Posted 12 June 2012
By Alexander Gaffney
The Supreme Court of the United States (SCOTUS) said it agreed to hear a challenge from life sciences manufacturer Amgen regarding a lawsuit alleging the company inflated its stock price by misleading investors about the safety of its anemia drugs, Aranesp and Epogen.
Amgen is reportedly contesting the class-action nature of the lawsuit, which it says could have the perverse effect of placing severe financial pressures on companies if allowed to stand. "At issue," explains Pharmalot, "is whether investors must prove that they relied on misrepresentations in order to bring a class-action lawsuit."
Amgen contends there ought to be a higher bar set for the certification of class action lawsuits, and investors should have the onus put on them to prove the "material" nature of a harm allegedly perpetrated by the company.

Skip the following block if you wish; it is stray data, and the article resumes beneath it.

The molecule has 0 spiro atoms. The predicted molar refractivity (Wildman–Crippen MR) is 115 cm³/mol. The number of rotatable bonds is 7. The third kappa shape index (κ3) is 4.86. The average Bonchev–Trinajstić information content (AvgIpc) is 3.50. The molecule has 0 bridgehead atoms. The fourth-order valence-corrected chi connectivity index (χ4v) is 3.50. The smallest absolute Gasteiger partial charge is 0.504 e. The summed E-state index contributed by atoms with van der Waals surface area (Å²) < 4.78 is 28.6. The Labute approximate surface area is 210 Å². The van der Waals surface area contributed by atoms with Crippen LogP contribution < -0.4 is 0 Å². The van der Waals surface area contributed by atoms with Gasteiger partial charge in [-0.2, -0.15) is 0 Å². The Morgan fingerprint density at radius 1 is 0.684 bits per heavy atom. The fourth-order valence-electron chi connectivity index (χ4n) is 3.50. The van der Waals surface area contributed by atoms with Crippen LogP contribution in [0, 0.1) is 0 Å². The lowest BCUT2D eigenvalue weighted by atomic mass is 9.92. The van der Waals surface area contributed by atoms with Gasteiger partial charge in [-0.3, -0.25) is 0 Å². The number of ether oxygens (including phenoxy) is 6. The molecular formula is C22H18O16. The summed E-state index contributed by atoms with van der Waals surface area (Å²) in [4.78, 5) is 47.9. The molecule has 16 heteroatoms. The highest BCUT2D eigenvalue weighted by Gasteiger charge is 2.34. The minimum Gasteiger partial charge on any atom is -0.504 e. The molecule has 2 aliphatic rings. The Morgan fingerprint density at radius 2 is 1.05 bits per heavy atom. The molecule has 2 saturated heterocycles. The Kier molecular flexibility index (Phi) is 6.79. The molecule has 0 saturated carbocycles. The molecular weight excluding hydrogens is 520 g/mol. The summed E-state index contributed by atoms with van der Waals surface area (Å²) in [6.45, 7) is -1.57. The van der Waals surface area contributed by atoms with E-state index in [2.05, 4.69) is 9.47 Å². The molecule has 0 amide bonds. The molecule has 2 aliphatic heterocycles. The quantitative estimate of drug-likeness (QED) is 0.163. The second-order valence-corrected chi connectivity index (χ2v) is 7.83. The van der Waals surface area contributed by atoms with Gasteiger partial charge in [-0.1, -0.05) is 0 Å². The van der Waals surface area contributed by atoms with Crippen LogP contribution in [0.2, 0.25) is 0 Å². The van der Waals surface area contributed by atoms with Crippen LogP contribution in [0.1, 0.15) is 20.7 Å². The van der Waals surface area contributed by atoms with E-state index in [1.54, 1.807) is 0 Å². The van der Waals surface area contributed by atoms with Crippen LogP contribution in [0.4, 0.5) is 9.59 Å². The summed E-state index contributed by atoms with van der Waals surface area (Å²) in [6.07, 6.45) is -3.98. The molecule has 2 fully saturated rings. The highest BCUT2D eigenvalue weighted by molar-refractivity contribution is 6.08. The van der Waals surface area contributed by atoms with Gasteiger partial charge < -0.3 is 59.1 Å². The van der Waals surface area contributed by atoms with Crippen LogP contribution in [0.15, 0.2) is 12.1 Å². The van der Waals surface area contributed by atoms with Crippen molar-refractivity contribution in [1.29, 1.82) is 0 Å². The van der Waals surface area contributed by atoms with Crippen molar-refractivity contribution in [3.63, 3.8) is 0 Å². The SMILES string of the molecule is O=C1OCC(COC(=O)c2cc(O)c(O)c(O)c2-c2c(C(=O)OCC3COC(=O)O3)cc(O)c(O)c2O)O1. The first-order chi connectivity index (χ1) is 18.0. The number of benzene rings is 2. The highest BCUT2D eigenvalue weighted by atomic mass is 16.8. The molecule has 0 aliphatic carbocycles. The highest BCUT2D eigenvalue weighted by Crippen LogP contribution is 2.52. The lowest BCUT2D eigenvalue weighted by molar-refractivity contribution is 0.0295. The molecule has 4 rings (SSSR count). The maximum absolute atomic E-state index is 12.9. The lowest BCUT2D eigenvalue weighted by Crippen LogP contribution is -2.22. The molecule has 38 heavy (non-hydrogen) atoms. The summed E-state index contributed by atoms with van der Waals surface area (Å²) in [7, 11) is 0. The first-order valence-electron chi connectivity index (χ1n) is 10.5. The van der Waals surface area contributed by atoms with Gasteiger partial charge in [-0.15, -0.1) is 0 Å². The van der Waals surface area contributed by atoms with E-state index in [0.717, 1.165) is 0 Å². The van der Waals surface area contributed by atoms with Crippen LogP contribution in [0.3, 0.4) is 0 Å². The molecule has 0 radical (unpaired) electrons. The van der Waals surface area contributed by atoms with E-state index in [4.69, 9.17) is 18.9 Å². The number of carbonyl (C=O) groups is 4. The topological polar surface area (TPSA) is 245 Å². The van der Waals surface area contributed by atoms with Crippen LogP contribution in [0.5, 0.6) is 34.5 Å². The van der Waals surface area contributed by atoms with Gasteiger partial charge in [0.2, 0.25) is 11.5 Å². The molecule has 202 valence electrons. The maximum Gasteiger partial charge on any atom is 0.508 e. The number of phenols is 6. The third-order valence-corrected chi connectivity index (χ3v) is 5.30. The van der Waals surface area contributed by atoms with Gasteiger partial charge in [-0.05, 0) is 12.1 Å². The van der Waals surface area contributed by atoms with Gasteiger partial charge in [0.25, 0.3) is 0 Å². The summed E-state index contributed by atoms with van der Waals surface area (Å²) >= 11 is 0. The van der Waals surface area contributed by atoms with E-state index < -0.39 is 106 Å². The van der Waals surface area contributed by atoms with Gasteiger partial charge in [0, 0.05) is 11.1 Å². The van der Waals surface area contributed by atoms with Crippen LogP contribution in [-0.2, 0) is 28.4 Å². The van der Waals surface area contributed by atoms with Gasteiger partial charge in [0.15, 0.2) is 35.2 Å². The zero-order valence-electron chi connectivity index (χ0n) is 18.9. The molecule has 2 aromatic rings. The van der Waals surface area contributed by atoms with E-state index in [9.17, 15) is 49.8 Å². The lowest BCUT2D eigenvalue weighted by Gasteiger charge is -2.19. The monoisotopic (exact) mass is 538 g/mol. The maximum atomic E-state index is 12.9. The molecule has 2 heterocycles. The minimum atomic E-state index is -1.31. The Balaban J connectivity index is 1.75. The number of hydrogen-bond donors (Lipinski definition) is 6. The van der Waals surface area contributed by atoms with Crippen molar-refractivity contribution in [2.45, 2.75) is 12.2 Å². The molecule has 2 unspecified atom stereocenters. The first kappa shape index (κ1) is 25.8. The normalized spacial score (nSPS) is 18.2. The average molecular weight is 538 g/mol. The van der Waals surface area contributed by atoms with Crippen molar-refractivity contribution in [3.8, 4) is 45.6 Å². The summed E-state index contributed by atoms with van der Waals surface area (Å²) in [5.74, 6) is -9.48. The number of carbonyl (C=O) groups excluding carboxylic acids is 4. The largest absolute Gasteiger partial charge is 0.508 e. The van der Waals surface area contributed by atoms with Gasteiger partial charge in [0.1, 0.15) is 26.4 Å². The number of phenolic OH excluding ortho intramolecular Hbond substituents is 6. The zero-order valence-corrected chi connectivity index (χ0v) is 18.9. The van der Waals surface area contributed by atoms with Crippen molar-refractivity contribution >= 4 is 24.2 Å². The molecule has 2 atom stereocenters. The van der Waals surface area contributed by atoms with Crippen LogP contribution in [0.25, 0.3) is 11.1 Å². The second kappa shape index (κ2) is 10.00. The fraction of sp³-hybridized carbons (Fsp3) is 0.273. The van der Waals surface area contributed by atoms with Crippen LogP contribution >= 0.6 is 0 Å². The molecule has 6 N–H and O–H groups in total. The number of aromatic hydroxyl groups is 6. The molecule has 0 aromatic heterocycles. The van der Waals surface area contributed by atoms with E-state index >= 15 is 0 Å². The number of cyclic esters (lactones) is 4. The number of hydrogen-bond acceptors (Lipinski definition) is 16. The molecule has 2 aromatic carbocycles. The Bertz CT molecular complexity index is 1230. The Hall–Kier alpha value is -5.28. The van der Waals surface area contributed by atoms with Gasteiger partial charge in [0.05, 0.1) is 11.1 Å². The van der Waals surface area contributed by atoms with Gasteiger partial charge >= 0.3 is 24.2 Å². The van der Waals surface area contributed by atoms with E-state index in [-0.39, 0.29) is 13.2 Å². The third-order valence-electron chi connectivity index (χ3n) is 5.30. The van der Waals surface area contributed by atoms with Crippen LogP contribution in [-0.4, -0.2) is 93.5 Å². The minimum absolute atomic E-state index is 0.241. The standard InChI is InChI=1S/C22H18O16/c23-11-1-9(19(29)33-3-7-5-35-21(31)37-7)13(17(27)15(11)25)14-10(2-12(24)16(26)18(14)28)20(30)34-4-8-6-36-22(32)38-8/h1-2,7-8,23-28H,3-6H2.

Also at issue is when investors must prove those harms-at the beginning of the litigation process before being certified as class action lawsuit, or after certification?
Both issues are set to be examined by the court after the start of its October 2012 term, with a decision likely to be rendered several months thereafter.
Pharmalot - Supremes to Review Amgen Stock Fraud Case
The Wall Street Journal - High Court to Hear Amgen Challenge
Bloomberg - Amgen Gets Supreme Court Review of Stock Fraud Lawsuit
Reuters - Allergan suit proceeds, to impact derivative cases